Bringing together cutting-edge theory and research that bridges academic disciplines from criminology and criminal justice, to developmental psychology, sociology, and political science, Thinking About Victimization offers an authoritative, comprehensive, and refreshingly accessible overview of scholarship on the nature, sources, and consequences of victimization.
Written in a lively style with sharp storytelling and an appreciation of international research on victimization, this book is rooted in a healthy respect for criminological history and the foundational works in victimization studies. It provides a detailed account of how different data sources can influence our understanding of victimization; of how the sources of victimizationindividual, situational, and contextualare complicated and varied; and of how the consequences of victimizationpersonal, legal, and politicalare just as complex. This book also engages with contemporary issues such as cybervictimization, intimate partner violence and sexual victimization, prison violence and victimization, and terrorism and state-sponsored violence.
Thinking About Victimization is essential reading for advanced courses in victimization offered in criminology, criminal justice, sociology, social work, and public policy departments. With its unapologetic reliance on theory and research combined with its easy readability, undergraduate and graduate students alike will find much to learn in these pages.
|Publisher:||Taylor & Francis|
|Edition description:||New Edition|
|Product dimensions:||6.25(w) x 9.25(h) x (d)|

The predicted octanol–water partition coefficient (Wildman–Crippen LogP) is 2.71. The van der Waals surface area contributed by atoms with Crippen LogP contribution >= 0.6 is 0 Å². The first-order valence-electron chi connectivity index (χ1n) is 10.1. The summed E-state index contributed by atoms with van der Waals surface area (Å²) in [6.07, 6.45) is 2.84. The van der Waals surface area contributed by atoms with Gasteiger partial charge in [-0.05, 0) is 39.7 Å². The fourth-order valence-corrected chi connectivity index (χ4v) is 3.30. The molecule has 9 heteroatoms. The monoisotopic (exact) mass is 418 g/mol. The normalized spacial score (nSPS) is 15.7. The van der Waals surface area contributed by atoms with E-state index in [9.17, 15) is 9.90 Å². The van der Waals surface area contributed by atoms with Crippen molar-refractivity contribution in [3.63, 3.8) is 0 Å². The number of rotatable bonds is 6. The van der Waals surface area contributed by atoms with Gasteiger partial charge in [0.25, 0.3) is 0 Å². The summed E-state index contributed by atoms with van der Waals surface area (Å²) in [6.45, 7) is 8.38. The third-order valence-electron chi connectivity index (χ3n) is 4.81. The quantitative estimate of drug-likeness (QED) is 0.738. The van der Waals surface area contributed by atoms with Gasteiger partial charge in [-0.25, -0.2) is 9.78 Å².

About the Author
Jillian J. Turanovic is an Assistant Professor in the College of Criminology and Criminal Justice at Florida State University. Her research focuses broadly on victimization and its consequences, criminological theory, and correctional policy. She is the author of a number of peer-reviewed articles that have been published in journals such as Criminology, Journal of Quantitative Criminology, Justice Quarterly, Criminal Justice and Behavior, Journal of Youth and Adolescence, and Journal of Pediatrics. Her most recent work focuses on variability in the effects of adolescent violent victimization on the life course, as well as on the sources of violence and victimization at school.
Travis C. Pratt is a Fellow in the University of Cincinnati Corrections Institute. His research focuses primarily on linking structural theories and individual theories of crime/delinquency and victimization, as well as correctional policy and practice. He is the author of Addicted to Incarceration: Corrections Policy and the Politics of Misinformation in the United States (2019) and Key Ideas in Criminology and Criminal Justice (2011), and he is the author of over 100 peer-reviewed publications that have appeared in outlets such as Criminology, Crime and Justice: A Review of Research, Criminal Justice and Behavior, Journal of Quantitative Criminology, Journal of Research in Crime and Delinquency, and Justice Quarterly. His most recent work focuses on the effects (or lack thereof) of formal sanctions on the behavior of offenders under community supervision, as well as how individuals’ attitudes concerning the legitimacy of the criminal justice system change over time.
Table of Contents
List of Figures
List of Tables
PART I. SETTING THE STAGE
Chapter 1: Introduction
Chapter 2: Measuring Victimization
PART II. THE SOURCES OF VICTIMIZATION
Chapter 3: Individual Sources of Victimization
Chapter 4: Victimization from the Offender’s Perspective
Chapter 5: Situations and Context
PART III. THE CONSEQUENCES OF VICTIMIZATION
Chapter 6: Personal Consequences of Victimization
Chapter 7: Legal Consequences of Victimization
Chapter 8: Social and Political Consequences of Victimization
PART IV. SPECIAL TOPICS IN VICTMIZATION
Chapter 9: Violence Against Women
Chapter 10: Victimization in Prison
Chapter 11: Cybervictimization
Chapter 12: Wrapping it Up: Emerging Issues in Victimization